5 Best Values

    • SP Kyle Freeland: +$65.05 million
    • SS Trevor Story: +$44.245 million
    • SP German Marquez: +$42.65 million
    • 3B Nolan Arenado: +$27.05 million
    • SP Tyler Anderson: +$22.645 million

         

    5 Worst Values

    • 1B Ian Desmond: -$26.8 million
    • RP Bryan Shaw: -$16.3 million
    • RP Jake McGee: -$13.4 million
    • OF Noel Cuevas: -$12.375 million
    • RP Mike Dunn: -$11 million

         

    Notes

    • Who would have guessed the Rockies would have two of the top starters in baseball? Kyle Freeland (164 ERA+, 8.4 WAR, $550K salary) and German Marquez (124 ERA+, 4.7 WAR, $550K salary) finished third and sixth, respectively, among the most valuable starting pitchers.
    • Even with middling production at first base, the Rockies still had one of the most valuable infields in baseball thanks to the efforts of DJ LeMahieu (+$15.5M), Trevor Story and Nolan Arenado. With LeMahieu hitting free agency and no clear long-term answer at first, Colorado will have to address the right side of the infield in some fashion this offseason.
    • While it was a successful season for the Rockies, the free-agent signings of Bryan Shaw, Jake McGee and Wade Davis (-$7.2M) were nothing short of disasters. Those three earned a combined $30.5 million in 2018 but contributed minus-0.8 WAR.

11. Pittsburgh Pirates

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    Jameson Taillon
    Jameson TaillonKirk Irwin/Getty Images

    Total Net Value: +$150.821 million

          

    5 Best Values

    • SP Jameson Taillon: +$34.629 million
    • SP Trevor Williams: +$29.03 million
    • LF Corey Dickerson: +$24.45 million
    • CF Starling Marte: +$21.767 million
    • IF/OF Adam Frazier: +$21.388 million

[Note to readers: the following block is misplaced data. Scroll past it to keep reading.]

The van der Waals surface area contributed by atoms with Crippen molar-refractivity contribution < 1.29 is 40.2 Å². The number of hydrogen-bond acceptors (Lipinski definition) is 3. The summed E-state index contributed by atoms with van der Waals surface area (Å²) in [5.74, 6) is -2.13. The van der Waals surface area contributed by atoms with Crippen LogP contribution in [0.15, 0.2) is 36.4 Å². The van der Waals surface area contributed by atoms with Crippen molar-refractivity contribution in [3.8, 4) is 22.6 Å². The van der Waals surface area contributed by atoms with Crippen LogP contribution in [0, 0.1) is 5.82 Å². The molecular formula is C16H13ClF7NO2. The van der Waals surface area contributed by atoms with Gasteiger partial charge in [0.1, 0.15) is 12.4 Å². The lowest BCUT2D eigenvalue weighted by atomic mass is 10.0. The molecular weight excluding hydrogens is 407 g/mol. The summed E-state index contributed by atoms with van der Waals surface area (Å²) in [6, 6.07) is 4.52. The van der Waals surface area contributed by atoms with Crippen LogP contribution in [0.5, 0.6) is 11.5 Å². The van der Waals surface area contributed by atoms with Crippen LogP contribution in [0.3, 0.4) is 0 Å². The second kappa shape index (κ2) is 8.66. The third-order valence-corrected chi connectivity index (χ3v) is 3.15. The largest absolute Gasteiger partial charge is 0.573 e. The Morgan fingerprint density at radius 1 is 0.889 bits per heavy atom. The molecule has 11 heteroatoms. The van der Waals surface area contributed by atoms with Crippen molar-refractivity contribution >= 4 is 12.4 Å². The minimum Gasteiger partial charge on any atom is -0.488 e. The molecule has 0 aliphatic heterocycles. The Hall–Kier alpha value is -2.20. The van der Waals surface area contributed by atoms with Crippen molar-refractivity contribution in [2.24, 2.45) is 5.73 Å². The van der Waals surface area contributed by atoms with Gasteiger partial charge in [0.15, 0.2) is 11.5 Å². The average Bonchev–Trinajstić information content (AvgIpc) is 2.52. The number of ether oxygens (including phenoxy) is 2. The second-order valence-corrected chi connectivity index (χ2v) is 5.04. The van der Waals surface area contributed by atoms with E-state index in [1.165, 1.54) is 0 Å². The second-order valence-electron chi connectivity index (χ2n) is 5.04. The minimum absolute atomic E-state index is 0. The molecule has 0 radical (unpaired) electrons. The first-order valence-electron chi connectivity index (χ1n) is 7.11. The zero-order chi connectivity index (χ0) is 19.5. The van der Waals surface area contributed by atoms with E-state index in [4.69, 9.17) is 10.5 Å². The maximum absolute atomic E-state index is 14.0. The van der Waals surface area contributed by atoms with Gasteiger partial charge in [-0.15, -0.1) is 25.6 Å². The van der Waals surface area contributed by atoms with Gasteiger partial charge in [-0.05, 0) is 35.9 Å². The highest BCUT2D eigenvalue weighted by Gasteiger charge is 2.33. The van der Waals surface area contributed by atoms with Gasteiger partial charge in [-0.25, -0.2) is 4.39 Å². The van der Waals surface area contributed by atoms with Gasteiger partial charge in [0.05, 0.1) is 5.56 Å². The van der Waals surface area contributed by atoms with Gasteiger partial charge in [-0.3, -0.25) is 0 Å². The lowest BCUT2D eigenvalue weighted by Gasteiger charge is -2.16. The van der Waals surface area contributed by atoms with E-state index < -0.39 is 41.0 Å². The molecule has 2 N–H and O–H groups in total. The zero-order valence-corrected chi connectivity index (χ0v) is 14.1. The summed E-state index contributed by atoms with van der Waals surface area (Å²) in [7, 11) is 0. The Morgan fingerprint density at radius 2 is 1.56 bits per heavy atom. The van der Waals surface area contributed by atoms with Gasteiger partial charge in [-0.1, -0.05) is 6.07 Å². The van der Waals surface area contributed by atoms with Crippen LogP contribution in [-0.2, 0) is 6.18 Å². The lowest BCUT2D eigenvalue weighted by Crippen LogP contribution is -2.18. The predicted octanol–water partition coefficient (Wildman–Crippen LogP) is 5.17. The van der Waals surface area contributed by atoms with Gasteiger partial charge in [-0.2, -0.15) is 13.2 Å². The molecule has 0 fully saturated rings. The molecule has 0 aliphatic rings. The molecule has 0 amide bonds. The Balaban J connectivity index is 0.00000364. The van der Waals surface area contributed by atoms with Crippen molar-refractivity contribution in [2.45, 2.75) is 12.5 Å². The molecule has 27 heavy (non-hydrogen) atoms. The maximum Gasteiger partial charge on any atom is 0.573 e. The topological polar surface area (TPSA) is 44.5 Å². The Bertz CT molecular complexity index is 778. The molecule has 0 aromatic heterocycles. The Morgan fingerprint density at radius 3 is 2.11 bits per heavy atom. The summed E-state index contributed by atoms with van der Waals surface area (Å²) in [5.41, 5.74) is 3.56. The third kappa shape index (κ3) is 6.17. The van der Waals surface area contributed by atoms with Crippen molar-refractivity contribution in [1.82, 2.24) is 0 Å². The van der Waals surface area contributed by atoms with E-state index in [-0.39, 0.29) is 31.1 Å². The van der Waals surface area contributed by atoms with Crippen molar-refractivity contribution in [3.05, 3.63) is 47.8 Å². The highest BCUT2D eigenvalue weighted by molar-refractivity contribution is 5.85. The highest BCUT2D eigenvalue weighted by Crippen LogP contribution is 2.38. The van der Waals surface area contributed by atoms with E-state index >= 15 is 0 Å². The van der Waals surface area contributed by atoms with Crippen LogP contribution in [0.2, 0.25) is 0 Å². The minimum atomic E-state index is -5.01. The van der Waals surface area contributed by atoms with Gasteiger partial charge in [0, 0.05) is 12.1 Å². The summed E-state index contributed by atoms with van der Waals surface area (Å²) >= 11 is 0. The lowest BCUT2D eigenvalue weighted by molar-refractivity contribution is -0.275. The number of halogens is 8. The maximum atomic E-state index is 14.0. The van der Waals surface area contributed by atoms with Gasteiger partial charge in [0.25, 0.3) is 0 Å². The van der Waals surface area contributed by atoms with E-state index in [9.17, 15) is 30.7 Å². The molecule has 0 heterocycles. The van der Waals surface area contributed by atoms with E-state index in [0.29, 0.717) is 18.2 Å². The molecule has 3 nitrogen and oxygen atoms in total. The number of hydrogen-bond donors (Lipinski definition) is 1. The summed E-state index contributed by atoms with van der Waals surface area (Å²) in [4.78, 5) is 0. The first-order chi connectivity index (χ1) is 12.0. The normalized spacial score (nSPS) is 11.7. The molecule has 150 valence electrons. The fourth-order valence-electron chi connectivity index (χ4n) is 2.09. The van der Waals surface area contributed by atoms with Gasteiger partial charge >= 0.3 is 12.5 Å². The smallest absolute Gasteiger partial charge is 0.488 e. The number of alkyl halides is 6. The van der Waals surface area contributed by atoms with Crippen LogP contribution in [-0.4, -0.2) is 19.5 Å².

5 Worst Values

    • UT Sean Rodriguez: -$8.95 million
    • 2B Josh Harrison: -$7.85 million
    • RP Michael Feliz: -$7.692 million
    • RP Dovydas Neverauskas: -$7.413 million
    • IF Kevin Newman: -$7.335 million

         

    Notes

    • Trevor Williams joined the Pirates under unique circumstances. The right-hander was acquired in a trade with the Marlins that was made as compensation for the Marlins' hiring Jim Benedict from the Pirates front office. Three years later, he's one of the most promising young pitchers in the NL.
    • Adam Frazier once again played all over in 2018, spending time at second base (55), left field (14), right field (13) and center field (9) while posting a 118 OPS+ with 35 extra-base hits and 2.7 WAR. The team might prefer him in that super-utility role, but he could also get a crack at the everyday second base job.
    • Francisco Cervelli (+$10.3M) and Josh Harrison were the only players on the roster to earn more than $10 million last season. Harrison is a free agent after his club option was declined, while Cervelli is under contract for one more year at $11.5 million and could be a trade candidate with the emergence of Elias Diaz (+$12.2M).

10. Chicago Cubs